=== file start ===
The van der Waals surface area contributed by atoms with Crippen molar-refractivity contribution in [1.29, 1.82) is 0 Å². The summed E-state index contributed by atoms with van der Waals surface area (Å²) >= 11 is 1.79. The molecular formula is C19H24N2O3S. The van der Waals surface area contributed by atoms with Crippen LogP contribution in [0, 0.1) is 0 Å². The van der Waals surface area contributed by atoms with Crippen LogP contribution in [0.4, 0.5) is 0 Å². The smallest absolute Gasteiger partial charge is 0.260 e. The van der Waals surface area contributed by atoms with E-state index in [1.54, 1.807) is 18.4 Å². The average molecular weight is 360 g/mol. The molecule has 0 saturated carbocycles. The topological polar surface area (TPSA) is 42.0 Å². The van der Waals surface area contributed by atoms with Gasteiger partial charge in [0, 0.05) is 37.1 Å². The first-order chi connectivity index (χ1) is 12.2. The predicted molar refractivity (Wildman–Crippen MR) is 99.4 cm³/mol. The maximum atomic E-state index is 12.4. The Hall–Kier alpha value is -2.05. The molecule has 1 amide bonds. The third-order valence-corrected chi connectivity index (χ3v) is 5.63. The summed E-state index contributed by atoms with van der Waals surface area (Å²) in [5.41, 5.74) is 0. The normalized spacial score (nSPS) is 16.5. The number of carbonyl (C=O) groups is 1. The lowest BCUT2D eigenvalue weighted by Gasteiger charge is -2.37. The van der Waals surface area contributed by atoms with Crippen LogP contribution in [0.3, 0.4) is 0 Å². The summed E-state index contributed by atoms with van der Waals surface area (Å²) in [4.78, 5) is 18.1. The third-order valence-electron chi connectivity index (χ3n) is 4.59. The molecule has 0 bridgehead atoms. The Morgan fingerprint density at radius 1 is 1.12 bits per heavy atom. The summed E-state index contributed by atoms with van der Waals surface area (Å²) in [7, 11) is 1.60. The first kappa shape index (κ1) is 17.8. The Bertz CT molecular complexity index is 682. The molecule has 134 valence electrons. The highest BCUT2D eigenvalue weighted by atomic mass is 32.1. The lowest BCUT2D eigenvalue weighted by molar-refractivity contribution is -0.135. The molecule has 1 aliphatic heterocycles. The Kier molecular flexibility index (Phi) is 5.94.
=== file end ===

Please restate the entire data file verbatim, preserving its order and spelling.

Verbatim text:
The van der Waals surface area contributed by atoms with Crippen molar-refractivity contribution in [1.29, 1.82) is 0 Å². The summed E-state index contributed by atoms with van der Waals surface area (Å²) >= 11 is 1.79. The molecular formula is C19H24N2O3S. The van der Waals surface area contributed by atoms with Crippen LogP contribution in [0, 0.1) is 0 Å². The van der Waals surface area contributed by atoms with Crippen LogP contribution in [0.4, 0.5) is 0 Å². The smallest absolute Gasteiger partial charge is 0.260 e. The van der Waals surface area contributed by atoms with E-state index in [1.54, 1.807) is 18.4 Å². The average molecular weight is 360 g/mol. The molecule has 0 saturated carbocycles. The topological polar surface area (TPSA) is 42.0 Å². The van der Waals surface area contributed by atoms with Gasteiger partial charge in [0, 0.05) is 37.1 Å². The first-order chi connectivity index (χ1) is 12.2. The predicted molar refractivity (Wildman–Crippen MR) is 99.4 cm³/mol. The maximum atomic E-state index is 12.4. The Hall–Kier alpha value is -2.05. The molecule has 1 amide bonds. The third-order valence-corrected chi connectivity index (χ3v) is 5.63. The summed E-state index contributed by atoms with van der Waals surface area (Å²) in [5.41, 5.74) is 0. The normalized spacial score (nSPS) is 16.5. The number of carbonyl (C=O) groups is 1. The lowest BCUT2D eigenvalue weighted by Gasteiger charge is -2.37. The van der Waals surface area contributed by atoms with Crippen LogP contribution in [0.3, 0.4) is 0 Å². The summed E-state index contributed by atoms with van der Waals surface area (Å²) in [4.78, 5) is 18.1. The third-order valence-electron chi connectivity index (χ3n) is 4.59. The molecule has 0 bridgehead atoms. The Morgan fingerprint density at radius 1 is 1.12 bits per heavy atom. The summed E-state index contributed by atoms with van der Waals surface area (Å²) in [7, 11) is 1.60. The first kappa shape index (κ1) is 17.8. The Bertz CT molecular complexity index is 682. The molecule has 134 valence electrons. The highest BCUT2D eigenvalue weighted by atomic mass is 32.1. The lowest BCUT2D eigenvalue weighted by molar-refractivity contribution is -0.135. The molecule has 1 aliphatic heterocycles. The Kier molecular flexibility index (Phi) is 5.94.